Looking bad: inferring criminality after 100 milliseconds
journal contributionposted on 20.12.2016 by Thimna Klatt, Matthew Phelps, John Maltby, Harriet L. Smailes, Hannah L. Ryder, Joyce E. Humphries, Heather Flowe
Any type of content formally published in an academic journal, usually following a peer-review process.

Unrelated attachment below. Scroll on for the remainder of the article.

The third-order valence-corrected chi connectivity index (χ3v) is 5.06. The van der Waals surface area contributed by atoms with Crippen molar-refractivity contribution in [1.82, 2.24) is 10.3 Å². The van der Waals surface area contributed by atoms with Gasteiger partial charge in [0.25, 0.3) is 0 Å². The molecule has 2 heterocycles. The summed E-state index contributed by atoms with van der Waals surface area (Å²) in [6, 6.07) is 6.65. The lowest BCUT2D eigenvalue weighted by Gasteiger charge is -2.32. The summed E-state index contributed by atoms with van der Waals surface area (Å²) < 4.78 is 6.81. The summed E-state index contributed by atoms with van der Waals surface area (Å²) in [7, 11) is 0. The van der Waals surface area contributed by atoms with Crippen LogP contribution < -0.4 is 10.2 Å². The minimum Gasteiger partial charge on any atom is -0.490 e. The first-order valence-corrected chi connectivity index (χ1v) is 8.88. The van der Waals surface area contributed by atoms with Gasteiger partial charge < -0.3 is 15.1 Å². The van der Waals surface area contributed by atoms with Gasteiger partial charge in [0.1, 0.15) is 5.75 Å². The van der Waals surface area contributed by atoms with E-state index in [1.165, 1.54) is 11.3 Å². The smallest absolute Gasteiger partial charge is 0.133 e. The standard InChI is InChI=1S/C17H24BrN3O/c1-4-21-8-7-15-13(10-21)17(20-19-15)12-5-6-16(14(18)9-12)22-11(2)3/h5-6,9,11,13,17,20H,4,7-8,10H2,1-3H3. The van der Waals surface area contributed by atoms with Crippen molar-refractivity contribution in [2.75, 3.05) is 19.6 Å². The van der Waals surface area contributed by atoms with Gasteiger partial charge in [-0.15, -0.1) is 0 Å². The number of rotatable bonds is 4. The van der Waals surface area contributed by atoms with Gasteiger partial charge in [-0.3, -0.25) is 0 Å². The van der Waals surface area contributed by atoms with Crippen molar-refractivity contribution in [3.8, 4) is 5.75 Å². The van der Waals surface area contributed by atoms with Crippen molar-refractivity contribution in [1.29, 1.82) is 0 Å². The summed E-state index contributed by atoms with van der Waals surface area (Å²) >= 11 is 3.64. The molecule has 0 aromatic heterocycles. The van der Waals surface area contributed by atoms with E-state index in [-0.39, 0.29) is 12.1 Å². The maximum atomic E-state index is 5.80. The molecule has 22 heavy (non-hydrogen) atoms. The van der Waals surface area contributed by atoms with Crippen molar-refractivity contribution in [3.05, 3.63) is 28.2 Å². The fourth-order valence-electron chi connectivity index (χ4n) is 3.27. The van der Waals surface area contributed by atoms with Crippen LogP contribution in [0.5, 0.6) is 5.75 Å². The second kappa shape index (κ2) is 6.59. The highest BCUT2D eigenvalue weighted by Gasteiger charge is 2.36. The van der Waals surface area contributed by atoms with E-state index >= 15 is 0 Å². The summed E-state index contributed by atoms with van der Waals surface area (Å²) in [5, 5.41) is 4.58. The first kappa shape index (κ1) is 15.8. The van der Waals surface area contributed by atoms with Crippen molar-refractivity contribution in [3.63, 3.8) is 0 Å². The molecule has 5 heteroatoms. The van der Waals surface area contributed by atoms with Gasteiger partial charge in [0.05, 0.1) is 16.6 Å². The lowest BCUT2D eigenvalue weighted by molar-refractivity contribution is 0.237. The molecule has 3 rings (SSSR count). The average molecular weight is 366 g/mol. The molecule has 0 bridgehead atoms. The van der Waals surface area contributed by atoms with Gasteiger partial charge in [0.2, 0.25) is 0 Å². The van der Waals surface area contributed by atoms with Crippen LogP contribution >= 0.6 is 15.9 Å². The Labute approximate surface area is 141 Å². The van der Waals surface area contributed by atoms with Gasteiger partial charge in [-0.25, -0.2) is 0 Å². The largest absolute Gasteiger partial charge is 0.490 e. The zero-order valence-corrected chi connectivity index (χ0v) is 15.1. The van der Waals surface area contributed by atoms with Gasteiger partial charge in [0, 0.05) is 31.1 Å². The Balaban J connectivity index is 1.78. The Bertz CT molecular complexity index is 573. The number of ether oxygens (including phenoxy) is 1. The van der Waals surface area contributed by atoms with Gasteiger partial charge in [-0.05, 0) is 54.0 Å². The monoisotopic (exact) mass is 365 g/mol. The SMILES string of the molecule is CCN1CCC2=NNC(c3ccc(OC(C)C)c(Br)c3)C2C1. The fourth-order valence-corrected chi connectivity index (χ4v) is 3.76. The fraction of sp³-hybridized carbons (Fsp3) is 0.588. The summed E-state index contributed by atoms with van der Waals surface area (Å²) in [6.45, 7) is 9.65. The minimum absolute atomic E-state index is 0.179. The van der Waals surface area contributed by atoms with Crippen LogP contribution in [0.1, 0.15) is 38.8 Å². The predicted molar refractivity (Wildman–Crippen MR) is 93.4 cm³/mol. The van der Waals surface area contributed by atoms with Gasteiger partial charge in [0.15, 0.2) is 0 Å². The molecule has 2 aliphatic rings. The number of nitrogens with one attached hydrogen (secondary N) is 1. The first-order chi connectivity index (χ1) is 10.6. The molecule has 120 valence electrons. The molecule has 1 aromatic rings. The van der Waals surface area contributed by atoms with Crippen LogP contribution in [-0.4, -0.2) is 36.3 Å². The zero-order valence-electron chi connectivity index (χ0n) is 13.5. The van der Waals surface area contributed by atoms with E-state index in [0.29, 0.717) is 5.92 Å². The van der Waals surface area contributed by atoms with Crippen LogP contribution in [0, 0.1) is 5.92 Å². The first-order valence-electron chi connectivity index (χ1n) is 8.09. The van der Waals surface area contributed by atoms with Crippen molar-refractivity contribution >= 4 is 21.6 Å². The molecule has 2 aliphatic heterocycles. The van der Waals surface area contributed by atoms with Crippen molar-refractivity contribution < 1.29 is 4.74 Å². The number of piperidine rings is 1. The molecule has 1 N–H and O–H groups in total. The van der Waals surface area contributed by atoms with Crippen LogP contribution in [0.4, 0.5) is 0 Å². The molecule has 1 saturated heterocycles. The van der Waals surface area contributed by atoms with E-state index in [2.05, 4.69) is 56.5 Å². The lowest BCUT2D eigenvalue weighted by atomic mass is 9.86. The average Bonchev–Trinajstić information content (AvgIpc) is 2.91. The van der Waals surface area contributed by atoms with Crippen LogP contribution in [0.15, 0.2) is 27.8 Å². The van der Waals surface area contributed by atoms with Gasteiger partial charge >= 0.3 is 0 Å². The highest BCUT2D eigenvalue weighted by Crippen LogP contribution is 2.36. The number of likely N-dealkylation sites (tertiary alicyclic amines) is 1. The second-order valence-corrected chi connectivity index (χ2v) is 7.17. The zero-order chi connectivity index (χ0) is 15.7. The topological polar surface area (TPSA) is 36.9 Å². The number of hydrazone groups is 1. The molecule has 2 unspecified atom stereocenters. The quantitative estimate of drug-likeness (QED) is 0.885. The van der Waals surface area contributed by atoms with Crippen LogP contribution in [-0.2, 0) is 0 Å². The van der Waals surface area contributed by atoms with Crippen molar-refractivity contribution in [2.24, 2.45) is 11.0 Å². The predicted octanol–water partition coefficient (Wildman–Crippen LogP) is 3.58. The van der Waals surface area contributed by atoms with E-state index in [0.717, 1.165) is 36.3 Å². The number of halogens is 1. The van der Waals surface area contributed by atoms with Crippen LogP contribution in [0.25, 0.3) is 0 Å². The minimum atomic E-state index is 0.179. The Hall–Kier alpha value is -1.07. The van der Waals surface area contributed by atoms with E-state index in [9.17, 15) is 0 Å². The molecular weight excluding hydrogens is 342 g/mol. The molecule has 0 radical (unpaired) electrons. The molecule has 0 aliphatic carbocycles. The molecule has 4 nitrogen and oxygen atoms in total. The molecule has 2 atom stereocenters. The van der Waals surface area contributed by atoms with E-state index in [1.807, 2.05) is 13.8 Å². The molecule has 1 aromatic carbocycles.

Research finds we make spontaneous trait inferences from facial appearance, even after brief exposures to a face (i.e., less than or equal to 100 ms). We examined spontaneous impressions of criminality from facial appearance, testing whether these impressions persist after repeated presentation (i.e., one to three exposures) and increased exposure duration (100, 500, or 1,000 ms) to the face. Judgement confidence and response times were recorded. Other participants viewed the faces for an unlimited period of time, rating trustworthiness, dominance and criminal appearance. We found evidence that participants spontaneously make criminal appearance attributions. These inferences persisted with repeated presentation and increased exposure duration, were related to trustworthiness and dominance ratings, and were made with high confidence. Implications are discussed.
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